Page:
Here’s the news of the week – and how we see it here at McAlvany Wealth Management:
Stocks Hold the Line, Expecting the Fed Not to Do the Same
It was a volatile week for most markets around the world. Starting Monday, bulls were encouraged when Chinese authorities pledged new reforms to lift the country out of the doldrums. The promised reforms will include reduced regulations, easy access to foreign capital, and an overhaul of the system governing initial public offerings. That development, combined with renewed speculation over ECB bond buying, was enough to keep markets afloat from Monday through the better portion of the day Tuesday. Then selling pressure resumed, led by small cap and NASDAQ Composite stocks.
The selling reached a climax Thursday after a series of not-so-favorable news headlines hit the tape:
- Eurozone first-quarter GDP growth fell short of expectations (of 0.4%), rising only 0.2% – with inflation in check. Rumors circulated that Greece, desperately in need of cash, was in the process of imposing a retroactive tax on foreign holders of its bonds. This triggered a sharp sell-off in PIIGS debt.
- China’s bad debts witnessed the biggest quarterly increase since 2005, and now stand at a five-year high. As a consequence, lending curbs are being proposed.
- Stateside, industrial production reportedly fell 0.6%, while advanced retail sales rose only 0.1% (against an expected 0.4%) in the month of April. And to dispel the myth that these results were weather-related, Walmart reduced its second-quarter profit guidance by as much as 10%. Then, to add insult to injury, US PPI and CPI data registered larger-than-expected gains (PPI was 0.6% in April against 0.2% expected, and CPI was 0.3%, the highest since June of last year).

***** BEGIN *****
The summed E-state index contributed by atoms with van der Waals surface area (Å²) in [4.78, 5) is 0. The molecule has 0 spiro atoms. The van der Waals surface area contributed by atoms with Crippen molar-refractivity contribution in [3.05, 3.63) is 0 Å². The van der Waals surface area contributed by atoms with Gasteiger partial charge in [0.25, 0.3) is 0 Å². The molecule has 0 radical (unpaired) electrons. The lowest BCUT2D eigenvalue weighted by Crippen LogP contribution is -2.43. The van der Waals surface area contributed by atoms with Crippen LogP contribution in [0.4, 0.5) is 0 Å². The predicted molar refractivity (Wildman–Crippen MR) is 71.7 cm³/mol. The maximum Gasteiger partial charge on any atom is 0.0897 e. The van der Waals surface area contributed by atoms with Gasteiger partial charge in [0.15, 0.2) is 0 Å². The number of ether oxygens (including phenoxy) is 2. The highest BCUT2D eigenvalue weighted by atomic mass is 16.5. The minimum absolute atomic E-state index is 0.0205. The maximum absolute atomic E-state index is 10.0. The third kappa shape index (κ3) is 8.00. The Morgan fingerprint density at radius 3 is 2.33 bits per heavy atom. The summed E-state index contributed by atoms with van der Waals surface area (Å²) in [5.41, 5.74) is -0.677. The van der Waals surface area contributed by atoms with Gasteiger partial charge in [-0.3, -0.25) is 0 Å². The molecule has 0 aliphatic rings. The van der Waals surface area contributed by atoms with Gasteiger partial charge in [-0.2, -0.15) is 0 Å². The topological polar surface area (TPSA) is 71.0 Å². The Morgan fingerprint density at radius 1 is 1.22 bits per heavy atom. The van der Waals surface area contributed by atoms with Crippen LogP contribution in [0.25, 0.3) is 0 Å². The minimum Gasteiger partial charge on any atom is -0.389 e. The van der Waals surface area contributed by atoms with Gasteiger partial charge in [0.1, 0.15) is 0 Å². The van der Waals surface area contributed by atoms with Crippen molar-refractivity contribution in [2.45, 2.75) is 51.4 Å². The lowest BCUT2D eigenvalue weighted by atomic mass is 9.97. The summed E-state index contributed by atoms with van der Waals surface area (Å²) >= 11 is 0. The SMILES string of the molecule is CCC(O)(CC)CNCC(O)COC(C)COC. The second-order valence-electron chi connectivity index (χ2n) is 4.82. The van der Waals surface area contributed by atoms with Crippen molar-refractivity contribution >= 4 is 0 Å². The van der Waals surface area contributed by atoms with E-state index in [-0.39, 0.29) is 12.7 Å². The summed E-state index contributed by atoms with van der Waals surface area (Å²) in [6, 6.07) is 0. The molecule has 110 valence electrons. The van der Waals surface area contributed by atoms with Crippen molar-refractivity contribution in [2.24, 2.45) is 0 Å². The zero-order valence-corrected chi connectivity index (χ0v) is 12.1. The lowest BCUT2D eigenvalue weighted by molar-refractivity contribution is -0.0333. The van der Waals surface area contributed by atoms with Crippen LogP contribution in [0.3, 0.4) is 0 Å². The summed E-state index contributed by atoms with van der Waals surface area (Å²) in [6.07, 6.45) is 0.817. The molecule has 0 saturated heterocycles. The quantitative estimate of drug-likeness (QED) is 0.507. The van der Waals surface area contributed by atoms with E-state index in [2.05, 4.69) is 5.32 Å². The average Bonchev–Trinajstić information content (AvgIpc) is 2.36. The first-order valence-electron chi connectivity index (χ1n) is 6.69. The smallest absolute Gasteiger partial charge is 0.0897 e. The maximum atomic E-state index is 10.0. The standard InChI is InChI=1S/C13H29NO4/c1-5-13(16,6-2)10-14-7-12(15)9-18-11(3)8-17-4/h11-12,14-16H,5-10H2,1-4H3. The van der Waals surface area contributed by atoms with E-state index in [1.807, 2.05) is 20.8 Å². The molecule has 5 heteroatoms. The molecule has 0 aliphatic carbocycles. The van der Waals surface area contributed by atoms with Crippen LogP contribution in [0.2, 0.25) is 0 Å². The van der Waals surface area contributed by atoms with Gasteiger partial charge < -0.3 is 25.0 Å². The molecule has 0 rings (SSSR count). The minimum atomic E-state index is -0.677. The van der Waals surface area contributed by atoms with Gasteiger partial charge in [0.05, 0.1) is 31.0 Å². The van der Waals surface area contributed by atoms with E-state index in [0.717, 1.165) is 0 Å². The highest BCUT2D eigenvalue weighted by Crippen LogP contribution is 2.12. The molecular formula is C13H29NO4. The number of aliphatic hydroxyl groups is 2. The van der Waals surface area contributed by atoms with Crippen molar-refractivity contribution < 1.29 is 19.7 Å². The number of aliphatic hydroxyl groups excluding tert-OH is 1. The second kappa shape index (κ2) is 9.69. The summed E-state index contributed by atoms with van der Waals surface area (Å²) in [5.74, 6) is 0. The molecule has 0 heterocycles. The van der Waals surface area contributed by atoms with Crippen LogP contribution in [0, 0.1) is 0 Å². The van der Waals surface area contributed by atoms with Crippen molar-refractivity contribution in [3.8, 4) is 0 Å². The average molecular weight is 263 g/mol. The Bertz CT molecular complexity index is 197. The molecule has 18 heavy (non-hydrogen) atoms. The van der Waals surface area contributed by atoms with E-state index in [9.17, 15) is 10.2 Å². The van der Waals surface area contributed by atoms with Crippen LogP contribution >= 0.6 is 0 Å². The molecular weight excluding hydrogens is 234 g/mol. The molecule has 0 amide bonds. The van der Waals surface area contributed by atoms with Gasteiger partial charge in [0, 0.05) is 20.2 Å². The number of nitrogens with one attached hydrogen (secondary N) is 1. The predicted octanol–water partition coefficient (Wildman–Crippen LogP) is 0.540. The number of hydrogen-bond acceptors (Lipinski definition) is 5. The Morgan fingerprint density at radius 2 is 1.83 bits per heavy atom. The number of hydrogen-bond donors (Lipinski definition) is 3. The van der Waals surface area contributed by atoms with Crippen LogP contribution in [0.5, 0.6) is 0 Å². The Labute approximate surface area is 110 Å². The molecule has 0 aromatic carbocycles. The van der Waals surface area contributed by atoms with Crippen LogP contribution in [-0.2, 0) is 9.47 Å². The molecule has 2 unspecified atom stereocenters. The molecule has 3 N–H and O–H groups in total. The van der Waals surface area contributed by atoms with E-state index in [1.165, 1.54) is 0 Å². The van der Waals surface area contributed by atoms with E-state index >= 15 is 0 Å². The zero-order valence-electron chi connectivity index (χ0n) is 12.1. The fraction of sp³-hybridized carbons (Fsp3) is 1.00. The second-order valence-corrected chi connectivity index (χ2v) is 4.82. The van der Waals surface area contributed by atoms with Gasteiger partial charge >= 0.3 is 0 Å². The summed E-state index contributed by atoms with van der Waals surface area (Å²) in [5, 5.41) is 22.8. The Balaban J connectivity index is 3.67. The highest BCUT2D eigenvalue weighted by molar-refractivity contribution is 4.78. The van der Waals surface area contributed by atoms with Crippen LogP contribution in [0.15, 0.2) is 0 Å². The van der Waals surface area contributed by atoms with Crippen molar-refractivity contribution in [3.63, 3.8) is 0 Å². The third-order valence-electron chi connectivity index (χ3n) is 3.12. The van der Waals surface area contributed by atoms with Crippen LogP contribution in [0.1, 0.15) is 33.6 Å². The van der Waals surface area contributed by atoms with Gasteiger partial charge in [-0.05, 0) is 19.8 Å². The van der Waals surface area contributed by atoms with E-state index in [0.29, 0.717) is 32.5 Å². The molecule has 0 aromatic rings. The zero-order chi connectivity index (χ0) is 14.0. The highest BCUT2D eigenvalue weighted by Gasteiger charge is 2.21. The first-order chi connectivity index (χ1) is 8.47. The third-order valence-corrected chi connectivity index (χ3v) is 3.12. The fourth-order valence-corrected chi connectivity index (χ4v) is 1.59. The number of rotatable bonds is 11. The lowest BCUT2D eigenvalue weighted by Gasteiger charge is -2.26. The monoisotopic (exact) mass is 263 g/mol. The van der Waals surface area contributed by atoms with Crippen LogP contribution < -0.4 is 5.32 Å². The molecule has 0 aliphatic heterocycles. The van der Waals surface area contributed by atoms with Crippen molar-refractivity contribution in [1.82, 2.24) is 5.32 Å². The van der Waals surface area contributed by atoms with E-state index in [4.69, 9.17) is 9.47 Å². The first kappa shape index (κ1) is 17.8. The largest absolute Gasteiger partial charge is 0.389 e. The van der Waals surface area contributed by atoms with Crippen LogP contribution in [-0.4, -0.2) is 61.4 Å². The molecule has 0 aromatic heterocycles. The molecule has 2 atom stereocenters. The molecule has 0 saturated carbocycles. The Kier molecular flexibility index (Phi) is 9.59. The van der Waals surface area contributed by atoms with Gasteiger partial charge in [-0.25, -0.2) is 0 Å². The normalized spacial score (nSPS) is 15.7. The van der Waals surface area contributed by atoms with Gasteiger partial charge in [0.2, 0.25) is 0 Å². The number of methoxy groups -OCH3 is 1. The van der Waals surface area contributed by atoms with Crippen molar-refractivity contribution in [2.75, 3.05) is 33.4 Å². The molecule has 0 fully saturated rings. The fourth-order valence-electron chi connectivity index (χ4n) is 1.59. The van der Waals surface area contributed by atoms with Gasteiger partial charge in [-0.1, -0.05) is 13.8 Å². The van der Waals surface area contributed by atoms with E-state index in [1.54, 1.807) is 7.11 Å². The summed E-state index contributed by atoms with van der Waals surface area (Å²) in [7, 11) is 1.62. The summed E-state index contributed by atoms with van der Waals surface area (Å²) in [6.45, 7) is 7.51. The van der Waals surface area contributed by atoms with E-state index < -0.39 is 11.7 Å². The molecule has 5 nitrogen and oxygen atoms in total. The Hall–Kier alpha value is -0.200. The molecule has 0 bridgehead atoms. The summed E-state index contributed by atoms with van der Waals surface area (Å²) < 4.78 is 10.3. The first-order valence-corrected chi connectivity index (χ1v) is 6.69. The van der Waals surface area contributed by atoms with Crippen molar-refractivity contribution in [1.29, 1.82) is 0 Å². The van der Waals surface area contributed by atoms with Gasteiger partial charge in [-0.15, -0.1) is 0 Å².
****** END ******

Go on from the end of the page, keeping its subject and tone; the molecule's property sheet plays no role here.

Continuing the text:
As if unconcerned with such trifles, stocks returned to rally mode by the close on Friday – perhaps due to options expiry imbalances or in anticipation (certainty?) of more QE to prevent markets from imploding. They seem ready to do so at any moment. Exhibit A is that the put/call ratio has been trending steadily higher all year and now sits at 0.68. This is bearish, or at least cautionary. Exhibit B is that high-quality bonds such as Treasuries and German Bunds have been marching higher – also troubling. What it all means thus far is unclear, but a market dislocation in stocks sometime in the near term can’t be ruled out. Of course, the Fed may need to pull the trigger on more QE before that happens.
The precious metals managed a small gain for the week, even as the dollar rallied slightly against the euro. But that isn’t even a tempest in a teapot. The price action in gold has been listless for weeks now, held hostage to Fed tapering and delusional notions of a self-sustaining economy – which may continue for at least the remainder of this month. But if the news in the last week tells us anything, it is that reality is knocking at the Fed’s door – hard.
VP Investment Management